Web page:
Lifetime’s docuseries, Surviving R. Kelly, drew mass media attention this past week after premiering three nights in a row. The series is painful to watch, as it details the disturbing acts of R. Kelly’s past and the many lives that have been destroyed as a result. Kelly has been accused of assaulting young girls, knowingly transmitting sexual diseases, and manipulating girls and young women for years. The docuseries exposes the rapper for who he really is in an attempt to bring closure to his survivors and allow the world to get an accurate depiction of one of the most successful R&B singers of the generation, according to the Grapevine.
However, what producers of Surviving R. Kelly likely didn’t expect to see in wake of the docuseries was a surge in Kelly’s sales and streams. Despite his ruined reputation, many fans continue to support him by streaming his music. The reaction is unsettling to many, including Jada Pinkett Smith.
“How is it that R Kelly’s music sales have spiked (substantially) since the release of the docuseries Surviving R Kelly. I’m having a really difficult time understanding why, but I think it’s important that I understand why… even if it’s something I don’t agree with,” she told Instagram followers when questioned what she thought about Kelly’s spike in sales. She said that she hopes that the reason behind the spike is not that “black girls don’t matter,” but doesn’t understand why fans continue to stand by Kelly after knowing the truth.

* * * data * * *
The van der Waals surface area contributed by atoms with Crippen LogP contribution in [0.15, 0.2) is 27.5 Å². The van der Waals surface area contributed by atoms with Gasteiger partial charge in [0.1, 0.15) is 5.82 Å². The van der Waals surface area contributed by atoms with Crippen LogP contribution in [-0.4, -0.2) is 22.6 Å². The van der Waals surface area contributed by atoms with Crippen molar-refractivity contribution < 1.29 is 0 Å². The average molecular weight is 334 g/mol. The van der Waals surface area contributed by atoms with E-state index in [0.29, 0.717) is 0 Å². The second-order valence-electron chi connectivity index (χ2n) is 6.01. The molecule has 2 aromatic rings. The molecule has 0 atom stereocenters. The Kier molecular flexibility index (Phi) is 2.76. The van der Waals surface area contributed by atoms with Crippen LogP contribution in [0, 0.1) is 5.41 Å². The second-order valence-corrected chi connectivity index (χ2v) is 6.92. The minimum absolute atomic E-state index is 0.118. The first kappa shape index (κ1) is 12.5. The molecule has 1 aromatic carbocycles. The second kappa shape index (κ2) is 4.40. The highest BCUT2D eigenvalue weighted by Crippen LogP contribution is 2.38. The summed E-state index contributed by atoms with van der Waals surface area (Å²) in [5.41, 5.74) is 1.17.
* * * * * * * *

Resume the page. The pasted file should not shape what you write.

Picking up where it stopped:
Smith has been a vocal advocate for women, and black women in particular, encouraging more open discussion about sexual assault. She is expected to discuss the R. Kelly situation in further detail on the next episode of her show, Red Table Talk, on Wednesday.
Even with his name under fire in the media, Kelly continues to make music and reach out to his fans through social media. He has talked little of his recent scandal aside from a 19-minute song he released in July entitled “I Admit.” Released on Soundcloud, the song address the accusations he’s received and includes a plethora of confessions from his past. It was widely criticized for seeming that the artist was defending his name more than he was apologizing for his hurtful actions. He also denounced claims that he ever engaged in sexual activity with girls who were underage. The song was the first Kelly released since his popular holiday album, 12 Nights of Christmas, in 2016.